The Gift of 14 Pizzas




What is it about the brown chewy/crispy crust, with little pockets of air, the tangy zest of the tomato sauce or the richness of the stringy cheese that makes pizza so popular? In a recent survey 33 million Americans said that if they could only eat one food for the rest of their lives it would be pizza. Pizza is consumed in 98% of American households and 33% of those surveyed said they would choose it for their last meal.


Something about the combination of pizza ingredients invites artistry. Did you know that in Japan there are masters who dedicate their entire lives to perfecting just the right combination of dough, salt, cheese and sauce in just the right oven to provide the ultimate sensory experience for those lucky enough to be seated in their restaurant.


This past week I got to have the experience of pizza as an art form while my chef son, Jack, created a series of pizzas in 14 variations of dough, and toppings. Watching him toss dough and experiment with a limited palette of ingredients reminded me that art is everywhere and everyone is an artist.


Creating art in a series is a powerful way to build your skills and develop your unique artist voice. Working in a series allows you to think deeply about a subject and to tell your story from a variety of viewpoints. It permits you to experiment with a variety of techniques and ideas so you can decide which to embrace and which to let go. Additionally, knowing that you have a clear end goal: a certain number of works to complete helps you to feel a sense of accomplishment and achievement. Mastery develops through practice and a series is a great way to improve your technique whether working in paint, dance, music or food.


My friend George Herrick healed his cancer creating and photographing years of daily stone cairns and he celebrates the joy of his garden with daily mandalas created from the fallen petals. Josef Albers didn't paint squares; he painted different color combinations which he always portrayed within squares. Claude Monet explored the color of light at different times of day changing canvases as he worked through the day to the one appropriate for that time and that type of light. The coherence of your work is your artist's voice. When you work in a series it is also easier for you and others to write words about your work. Imagine sitting down to write the entry in the catalogue which explains your life’s artistic legacy; which themes, materials, style, subject matter would choose to define your work?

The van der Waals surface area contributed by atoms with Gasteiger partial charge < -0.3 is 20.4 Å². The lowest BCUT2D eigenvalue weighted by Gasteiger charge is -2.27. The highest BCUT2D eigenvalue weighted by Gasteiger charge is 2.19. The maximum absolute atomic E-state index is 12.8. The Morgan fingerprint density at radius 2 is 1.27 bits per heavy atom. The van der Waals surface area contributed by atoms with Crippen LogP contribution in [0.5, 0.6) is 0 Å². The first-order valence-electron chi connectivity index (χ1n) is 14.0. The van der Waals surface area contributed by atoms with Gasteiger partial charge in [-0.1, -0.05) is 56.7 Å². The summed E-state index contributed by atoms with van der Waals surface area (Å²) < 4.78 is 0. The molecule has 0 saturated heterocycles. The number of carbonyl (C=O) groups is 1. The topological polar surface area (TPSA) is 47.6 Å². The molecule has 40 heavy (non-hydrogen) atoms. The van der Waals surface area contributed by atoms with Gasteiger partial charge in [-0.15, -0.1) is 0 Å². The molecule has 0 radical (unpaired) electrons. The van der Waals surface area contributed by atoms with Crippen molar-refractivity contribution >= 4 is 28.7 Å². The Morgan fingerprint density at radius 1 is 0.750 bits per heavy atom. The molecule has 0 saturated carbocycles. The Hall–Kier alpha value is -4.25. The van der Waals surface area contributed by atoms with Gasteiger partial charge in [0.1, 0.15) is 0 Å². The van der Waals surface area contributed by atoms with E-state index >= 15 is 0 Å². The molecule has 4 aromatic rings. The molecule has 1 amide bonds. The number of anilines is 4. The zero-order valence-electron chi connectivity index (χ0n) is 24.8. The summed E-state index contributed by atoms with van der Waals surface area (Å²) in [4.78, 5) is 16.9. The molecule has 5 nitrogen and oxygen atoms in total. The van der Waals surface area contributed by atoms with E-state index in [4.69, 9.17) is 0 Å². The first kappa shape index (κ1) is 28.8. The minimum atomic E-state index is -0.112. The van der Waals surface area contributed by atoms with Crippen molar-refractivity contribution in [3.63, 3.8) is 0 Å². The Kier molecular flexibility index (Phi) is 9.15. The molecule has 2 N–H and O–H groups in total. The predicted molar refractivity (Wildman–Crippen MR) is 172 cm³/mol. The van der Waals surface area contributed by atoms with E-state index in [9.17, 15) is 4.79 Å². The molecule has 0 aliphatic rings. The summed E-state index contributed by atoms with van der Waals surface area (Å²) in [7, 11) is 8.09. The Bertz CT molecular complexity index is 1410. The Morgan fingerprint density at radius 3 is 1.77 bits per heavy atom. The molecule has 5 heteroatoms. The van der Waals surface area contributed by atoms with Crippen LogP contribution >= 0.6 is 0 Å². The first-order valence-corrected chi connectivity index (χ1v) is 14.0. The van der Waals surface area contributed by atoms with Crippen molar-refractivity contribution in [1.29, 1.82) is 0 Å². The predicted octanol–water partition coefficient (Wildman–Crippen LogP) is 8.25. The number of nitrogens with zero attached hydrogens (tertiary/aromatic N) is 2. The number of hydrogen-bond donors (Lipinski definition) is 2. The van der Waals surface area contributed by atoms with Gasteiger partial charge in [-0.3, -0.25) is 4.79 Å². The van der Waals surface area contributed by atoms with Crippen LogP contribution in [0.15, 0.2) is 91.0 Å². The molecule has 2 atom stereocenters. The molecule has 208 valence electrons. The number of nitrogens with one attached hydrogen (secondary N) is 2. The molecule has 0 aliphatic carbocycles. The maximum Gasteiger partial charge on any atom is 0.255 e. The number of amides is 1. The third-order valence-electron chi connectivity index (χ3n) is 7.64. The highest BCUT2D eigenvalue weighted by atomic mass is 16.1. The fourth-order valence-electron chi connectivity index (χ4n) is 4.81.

How to go about choosing a theme? Consider what you are passionate about. Look around you and you will find inspiration speaking to you everywhere. When looking for a theme consider varying Subject Matter (place, an object, a motif, a concept, a story), varying Technique (design, color, pattern, media), and/or a single or range of Emotions or even a Business Motivation such as (an exhibition, a book, collectibles or a brand) Your choices can be as simple as my son’s pizza ingredients. Your only question to ask yourself is if your art reflects you, and the way you see the world. I am here if you need my support as you explore your themes and questions through your art.


Jack’s 14 pizzas brought me many gifts this month. I am thankful for all that my son and my students teach me about the importance of experimentation, repetition and play in learning. For the rich and inviting aroma of baking bread and cheese that filled my house this past week and for the opportunity to taste, discuss and compare so much deliciousness. I am even thankful for the extra pounds. What are you thankful for this month? Where can you invite play and variation to your artistry? Reach out if you would like feedback on the art you are currently creating or if you would like to join me for the May events below.


With Love & Blessings

Susan


Variations, by definition, begin with a theme and alter it. The wealth of techniques for varying the theme without destroying it creates the beauty of the form. I, too, could create a theme, expand it, turn it upside down, turn it inside out, or flip it front to back. I, too, could do all kinds of imaginable operations to it. - Twyla Tharp



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